Previous studies have shown that obesity increases the number of chemokines and chemokine receptors in fat tissue. Research has identified various immune cells as metabolic controllers with pathogenic or regulatory potential. Three T lymphocyte subsets might play distinct roles in adipose tissue immune homeostasis. In particular, the infiltration of CD8+ T cells to the adipose tissue has been shown to precede macrophage influx into the obese fat tissues and CD8+ T cells are involved in macrophage recruitment in obesity. With studies showing that the immune system plays a role in obesity, the lab state that it should be noted that the majority of these studies were performed on mice deliberately fed a high-fat diet. The current study was performed on mice fed a regular diet; with results showing that immunological mechanisms can play a role in obesity and metabolic syndrome without any connection to dietary fat.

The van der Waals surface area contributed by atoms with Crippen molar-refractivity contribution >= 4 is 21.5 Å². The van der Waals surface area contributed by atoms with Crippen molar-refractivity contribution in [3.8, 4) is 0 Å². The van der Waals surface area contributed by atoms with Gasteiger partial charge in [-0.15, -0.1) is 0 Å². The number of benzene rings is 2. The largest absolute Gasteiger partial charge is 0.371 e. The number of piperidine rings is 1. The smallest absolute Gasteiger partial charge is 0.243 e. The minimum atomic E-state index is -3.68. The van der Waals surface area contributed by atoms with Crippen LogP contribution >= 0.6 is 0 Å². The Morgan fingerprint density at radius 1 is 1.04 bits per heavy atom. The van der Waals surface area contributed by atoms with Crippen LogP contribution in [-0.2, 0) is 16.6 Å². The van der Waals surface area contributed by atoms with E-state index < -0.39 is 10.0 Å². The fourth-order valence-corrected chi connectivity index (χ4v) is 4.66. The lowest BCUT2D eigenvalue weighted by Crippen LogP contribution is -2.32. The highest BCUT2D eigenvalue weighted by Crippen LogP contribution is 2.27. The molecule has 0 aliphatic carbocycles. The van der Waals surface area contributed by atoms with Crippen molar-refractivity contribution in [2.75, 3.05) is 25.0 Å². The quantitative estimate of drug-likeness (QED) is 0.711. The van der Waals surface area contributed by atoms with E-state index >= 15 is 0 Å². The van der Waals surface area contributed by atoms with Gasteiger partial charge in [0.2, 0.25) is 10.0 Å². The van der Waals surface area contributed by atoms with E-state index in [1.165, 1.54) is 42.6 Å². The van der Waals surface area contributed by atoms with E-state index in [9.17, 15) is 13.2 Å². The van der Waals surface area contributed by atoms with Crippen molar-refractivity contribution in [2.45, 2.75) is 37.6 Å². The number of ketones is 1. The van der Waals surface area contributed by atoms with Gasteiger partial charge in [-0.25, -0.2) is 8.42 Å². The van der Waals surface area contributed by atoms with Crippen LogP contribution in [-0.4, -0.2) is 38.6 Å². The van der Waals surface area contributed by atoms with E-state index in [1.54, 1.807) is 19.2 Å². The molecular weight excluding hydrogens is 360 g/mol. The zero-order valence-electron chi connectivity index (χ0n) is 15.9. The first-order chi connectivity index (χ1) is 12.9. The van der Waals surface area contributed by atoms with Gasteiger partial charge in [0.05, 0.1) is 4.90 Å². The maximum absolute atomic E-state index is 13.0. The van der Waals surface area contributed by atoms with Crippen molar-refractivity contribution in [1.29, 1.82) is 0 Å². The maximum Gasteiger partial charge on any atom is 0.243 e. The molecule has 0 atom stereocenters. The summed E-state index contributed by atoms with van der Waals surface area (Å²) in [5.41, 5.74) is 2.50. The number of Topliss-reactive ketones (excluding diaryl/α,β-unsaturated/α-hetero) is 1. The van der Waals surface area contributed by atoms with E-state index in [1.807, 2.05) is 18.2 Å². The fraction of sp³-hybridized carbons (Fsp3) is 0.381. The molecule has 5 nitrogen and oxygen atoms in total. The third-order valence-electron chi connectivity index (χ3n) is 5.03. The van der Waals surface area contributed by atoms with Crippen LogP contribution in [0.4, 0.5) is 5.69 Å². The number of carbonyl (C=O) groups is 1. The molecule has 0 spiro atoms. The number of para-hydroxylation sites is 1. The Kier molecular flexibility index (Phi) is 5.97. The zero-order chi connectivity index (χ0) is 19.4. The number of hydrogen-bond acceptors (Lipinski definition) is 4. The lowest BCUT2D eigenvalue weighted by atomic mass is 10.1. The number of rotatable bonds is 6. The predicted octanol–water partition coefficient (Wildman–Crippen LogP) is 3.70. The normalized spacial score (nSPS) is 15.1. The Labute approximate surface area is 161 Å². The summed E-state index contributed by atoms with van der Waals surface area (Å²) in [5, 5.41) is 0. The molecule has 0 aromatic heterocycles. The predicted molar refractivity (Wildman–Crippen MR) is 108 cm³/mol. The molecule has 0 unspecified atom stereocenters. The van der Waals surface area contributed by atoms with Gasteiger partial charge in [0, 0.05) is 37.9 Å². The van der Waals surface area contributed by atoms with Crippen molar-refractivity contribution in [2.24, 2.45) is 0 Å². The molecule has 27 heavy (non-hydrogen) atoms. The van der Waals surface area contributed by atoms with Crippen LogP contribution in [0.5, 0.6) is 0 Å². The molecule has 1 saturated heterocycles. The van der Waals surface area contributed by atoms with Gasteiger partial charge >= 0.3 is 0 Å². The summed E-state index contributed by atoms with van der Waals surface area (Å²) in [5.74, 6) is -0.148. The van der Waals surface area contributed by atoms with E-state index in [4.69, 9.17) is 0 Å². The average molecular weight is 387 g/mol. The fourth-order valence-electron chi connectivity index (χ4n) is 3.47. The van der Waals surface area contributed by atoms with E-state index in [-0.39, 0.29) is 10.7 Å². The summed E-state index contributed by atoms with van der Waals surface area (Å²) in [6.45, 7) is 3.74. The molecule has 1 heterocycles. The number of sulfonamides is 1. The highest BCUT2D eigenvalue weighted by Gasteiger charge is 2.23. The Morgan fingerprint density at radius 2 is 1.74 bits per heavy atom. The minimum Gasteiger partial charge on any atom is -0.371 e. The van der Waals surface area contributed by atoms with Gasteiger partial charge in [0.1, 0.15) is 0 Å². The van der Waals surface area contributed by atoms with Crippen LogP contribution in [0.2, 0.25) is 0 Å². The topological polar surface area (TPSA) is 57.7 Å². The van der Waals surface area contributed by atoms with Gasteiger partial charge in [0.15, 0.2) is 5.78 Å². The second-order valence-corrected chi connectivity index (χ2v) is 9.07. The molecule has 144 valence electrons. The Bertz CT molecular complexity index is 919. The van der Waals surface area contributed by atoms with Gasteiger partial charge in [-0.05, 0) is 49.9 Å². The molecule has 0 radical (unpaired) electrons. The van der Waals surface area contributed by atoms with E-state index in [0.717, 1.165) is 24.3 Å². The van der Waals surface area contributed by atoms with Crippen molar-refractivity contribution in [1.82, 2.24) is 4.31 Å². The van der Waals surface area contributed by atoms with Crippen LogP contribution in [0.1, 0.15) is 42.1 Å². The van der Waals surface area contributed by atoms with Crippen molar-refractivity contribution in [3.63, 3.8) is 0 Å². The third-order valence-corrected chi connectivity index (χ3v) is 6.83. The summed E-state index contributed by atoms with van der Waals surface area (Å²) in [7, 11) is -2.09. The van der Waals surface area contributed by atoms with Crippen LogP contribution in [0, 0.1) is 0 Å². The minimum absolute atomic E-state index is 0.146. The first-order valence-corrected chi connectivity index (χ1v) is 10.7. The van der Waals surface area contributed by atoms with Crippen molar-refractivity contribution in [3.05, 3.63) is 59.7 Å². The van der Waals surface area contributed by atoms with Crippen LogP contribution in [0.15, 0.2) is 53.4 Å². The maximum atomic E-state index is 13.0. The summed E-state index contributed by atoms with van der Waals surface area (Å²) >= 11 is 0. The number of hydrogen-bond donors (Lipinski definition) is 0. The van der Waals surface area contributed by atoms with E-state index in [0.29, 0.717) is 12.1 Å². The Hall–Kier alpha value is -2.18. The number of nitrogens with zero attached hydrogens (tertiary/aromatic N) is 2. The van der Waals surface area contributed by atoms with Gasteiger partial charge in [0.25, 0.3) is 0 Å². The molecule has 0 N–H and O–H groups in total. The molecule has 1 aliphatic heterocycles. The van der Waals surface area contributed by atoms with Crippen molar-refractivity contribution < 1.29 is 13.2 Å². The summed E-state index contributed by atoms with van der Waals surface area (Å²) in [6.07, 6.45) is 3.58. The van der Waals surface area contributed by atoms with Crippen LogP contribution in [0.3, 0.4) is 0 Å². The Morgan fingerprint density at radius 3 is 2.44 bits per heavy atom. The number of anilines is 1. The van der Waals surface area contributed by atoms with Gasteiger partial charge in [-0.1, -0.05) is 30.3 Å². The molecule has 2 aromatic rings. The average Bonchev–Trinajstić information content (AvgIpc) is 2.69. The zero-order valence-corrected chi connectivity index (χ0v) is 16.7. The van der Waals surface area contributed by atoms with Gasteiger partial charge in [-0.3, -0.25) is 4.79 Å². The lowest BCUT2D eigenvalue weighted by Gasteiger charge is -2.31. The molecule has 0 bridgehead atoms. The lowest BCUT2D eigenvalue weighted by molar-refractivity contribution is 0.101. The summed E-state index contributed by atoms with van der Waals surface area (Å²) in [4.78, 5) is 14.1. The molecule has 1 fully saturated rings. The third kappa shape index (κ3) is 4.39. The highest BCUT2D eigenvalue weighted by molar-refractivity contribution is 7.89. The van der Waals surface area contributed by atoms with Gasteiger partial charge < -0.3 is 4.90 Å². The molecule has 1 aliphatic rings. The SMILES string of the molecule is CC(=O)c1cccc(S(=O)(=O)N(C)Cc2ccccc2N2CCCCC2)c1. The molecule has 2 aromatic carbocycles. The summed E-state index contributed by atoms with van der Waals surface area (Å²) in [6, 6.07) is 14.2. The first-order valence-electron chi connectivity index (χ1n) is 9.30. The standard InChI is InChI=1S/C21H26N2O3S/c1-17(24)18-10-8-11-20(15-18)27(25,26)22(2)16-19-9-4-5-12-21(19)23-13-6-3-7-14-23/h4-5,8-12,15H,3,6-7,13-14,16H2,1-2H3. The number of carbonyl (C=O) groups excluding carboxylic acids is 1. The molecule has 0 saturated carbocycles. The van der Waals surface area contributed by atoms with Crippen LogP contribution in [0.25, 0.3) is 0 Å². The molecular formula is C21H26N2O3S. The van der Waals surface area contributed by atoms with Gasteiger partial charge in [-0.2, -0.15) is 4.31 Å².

The current study focused on dendritic cells, with the emphasis on a rare subtype of dendritic cells possessing a killing protein called perforin that enables them to eliminate other cells on demand. To reveal the function of these cells in the body, the lab used mice that lacked perforin-rich dendritic cells. Results show that these mice became overweight and then developed symptoms of metabolic syndrome. Data findings show that fat tissue had abnormally high levels of inflammation-causing immune T cells.
Results show that when these cells were removed from the fat tissue of the mice lacking perforin-rich dendritic cells, the mice did not grow obese. The researchers conclude that these findings suggest that perforin-rich dendritic cells regulate the levels of certain T cells, and by keeping these T cells in check, they apparently prevent metabolic syndrome.
The team surmise that in addition to providing new insights into metabolic syndrome, the study may also shed new light on autoimmunity as the mice lacking perforin-rich dendritic cells were more prone than usual to develop an autoimmune disease equivalent to multiple sclerosis in humans. For the future, the researchers state that it now remains to be investigated whether patients with autoimmune disease lack these regulatory cells.
Source: Weizmann Institute
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